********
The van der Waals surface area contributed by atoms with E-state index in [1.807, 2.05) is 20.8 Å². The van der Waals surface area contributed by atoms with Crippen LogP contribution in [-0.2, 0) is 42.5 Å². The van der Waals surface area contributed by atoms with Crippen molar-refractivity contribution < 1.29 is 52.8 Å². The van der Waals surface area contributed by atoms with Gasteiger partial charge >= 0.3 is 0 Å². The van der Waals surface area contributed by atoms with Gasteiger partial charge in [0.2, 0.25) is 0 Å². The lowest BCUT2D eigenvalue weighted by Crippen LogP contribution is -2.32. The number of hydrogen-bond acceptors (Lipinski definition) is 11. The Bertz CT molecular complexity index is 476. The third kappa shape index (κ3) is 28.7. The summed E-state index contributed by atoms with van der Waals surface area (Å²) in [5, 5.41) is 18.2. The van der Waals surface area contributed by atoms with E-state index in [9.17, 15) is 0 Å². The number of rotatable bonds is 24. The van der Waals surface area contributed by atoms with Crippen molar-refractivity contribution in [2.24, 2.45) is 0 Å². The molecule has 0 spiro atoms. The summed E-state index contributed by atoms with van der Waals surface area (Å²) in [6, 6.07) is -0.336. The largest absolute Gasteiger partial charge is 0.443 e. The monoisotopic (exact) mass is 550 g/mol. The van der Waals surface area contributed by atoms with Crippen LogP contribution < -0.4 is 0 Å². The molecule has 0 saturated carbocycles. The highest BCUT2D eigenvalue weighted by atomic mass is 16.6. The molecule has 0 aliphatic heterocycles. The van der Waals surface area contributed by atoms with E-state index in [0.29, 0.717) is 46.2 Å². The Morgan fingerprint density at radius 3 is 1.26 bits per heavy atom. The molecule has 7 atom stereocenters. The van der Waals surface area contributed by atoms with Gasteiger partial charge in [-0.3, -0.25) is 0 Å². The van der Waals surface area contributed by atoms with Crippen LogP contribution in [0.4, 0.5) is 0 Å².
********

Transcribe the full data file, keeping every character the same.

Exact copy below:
The van der Waals surface area contributed by atoms with E-state index in [1.807, 2.05) is 20.8 Å². The van der Waals surface area contributed by atoms with Crippen LogP contribution in [-0.2, 0) is 42.5 Å². The van der Waals surface area contributed by atoms with Crippen molar-refractivity contribution < 1.29 is 52.8 Å². The van der Waals surface area contributed by atoms with Gasteiger partial charge >= 0.3 is 0 Å². The van der Waals surface area contributed by atoms with Gasteiger partial charge in [0.2, 0.25) is 0 Å². The lowest BCUT2D eigenvalue weighted by Crippen LogP contribution is -2.32. The number of hydrogen-bond acceptors (Lipinski definition) is 11. The Bertz CT molecular complexity index is 476. The third kappa shape index (κ3) is 28.7. The summed E-state index contributed by atoms with van der Waals surface area (Å²) in [5, 5.41) is 18.2. The van der Waals surface area contributed by atoms with E-state index in [9.17, 15) is 0 Å². The number of rotatable bonds is 24. The van der Waals surface area contributed by atoms with Crippen molar-refractivity contribution in [2.24, 2.45) is 0 Å². The molecule has 0 spiro atoms. The summed E-state index contributed by atoms with van der Waals surface area (Å²) in [6, 6.07) is -0.336. The largest absolute Gasteiger partial charge is 0.443 e. The monoisotopic (exact) mass is 550 g/mol. The van der Waals surface area contributed by atoms with Crippen LogP contribution < -0.4 is 0 Å². The molecule has 0 saturated carbocycles. The highest BCUT2D eigenvalue weighted by atomic mass is 16.6. The molecule has 0 aliphatic heterocycles. The van der Waals surface area contributed by atoms with E-state index in [0.29, 0.717) is 46.2 Å². The Morgan fingerprint density at radius 3 is 1.26 bits per heavy atom. The molecule has 7 atom stereocenters. The van der Waals surface area contributed by atoms with Gasteiger partial charge in [-0.3, -0.25) is 0 Å². The van der Waals surface area contributed by atoms with Crippen LogP contribution in [0.4, 0.5) is 0 Å².